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Proposed Structure World's Most Undemocratic

David Thornton  


Member, Glenfield Community Board

Chairman, Glenfield Community Centre


Hearing Commissioner [RMA Accredited]

[David Thornton is a former member of North Shore City Council, Auckland Regional Land Transport Committee and Greater London Council]


media release      23 November 2009

Proposed Auckland governance structure is most undemocratic in the world.  

Government must take action against local Government Commission.

The proposals on representation on the new Auckland Council and Local Boards, if approved, would devastate true representative democracy in New Zealand.

By international standards Auckland citizens would have the least democratic representation of any civilised democracy in the world.

While the number of council employees has risen by more than 30% over the last five years, the number of elected members will be reduced by almost 50% under the proposals made last Friday by the Local Government Commission – an un-elected body of just three people.

Throughout the democratic world the average number of citizens represented by each elected member is less than 5,000 – in many countries considerably less.

In Austalia the average is about 3,000 per elected member in urban centres.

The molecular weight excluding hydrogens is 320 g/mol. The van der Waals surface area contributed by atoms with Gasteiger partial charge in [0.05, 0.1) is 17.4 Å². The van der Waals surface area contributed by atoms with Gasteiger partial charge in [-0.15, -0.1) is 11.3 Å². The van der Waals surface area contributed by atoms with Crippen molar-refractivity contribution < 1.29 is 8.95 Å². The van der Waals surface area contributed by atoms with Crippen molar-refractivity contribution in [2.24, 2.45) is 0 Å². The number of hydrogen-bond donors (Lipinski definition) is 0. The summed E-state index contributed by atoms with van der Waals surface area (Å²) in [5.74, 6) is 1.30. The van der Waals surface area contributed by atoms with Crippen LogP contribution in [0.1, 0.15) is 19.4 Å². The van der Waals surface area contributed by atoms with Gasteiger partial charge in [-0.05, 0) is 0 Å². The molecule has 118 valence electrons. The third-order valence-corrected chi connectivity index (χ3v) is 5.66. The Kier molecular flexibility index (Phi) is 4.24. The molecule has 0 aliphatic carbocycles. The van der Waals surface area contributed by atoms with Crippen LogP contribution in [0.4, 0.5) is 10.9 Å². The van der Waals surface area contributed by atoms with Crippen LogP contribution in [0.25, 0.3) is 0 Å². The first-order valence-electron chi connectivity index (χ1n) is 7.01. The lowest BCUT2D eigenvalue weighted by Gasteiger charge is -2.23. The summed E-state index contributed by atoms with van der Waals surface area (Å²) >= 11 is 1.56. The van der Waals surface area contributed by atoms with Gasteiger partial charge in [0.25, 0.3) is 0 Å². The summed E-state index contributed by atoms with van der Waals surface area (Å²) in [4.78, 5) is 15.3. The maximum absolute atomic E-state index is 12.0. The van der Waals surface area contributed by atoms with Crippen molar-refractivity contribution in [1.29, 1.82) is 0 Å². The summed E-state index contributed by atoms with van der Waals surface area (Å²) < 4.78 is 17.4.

In the new Auckland the proposal is for an average of 12,905 citizens for each elected Local Board member – or, if the Mayor and the 20 members of the Auckland council are included, a figure of 9.638 citizens to one elected member is the overall ratio for local government across the Auckland region.

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In the UK the average figure is 2,603 citizens per elected member; in Denmark it is 1,115 citizens to one elected member; and the Netherlands has 1,555 citizens per elected member.

Auckland citizens will be  massively under-represented by world standards under the Local Government Commission proposals.

The recent Royal Commission found that poor ‘community engagement’ was one of the reasons why governance changes were needed.

How can ‘community governance’  be improved when citizens will have fewer elected`representatives to engage with – and elected representatives, especially on Local Boards, will have too many citizens to be able to ‘engage’ effectively.

In Papakura it might be easier where there will be one elected Board Member for every 8,800 citizens. But in Henderson each elected member will represent 20,000 citizens.

This wide disparity means that the value of an individual vote varies widely across the region.

The Government needs to redirect the Local Government Commission to produce a local government structure for the new Auckland where every citizen’s vote has equal value – and every citizen has equal access to elected representatives.








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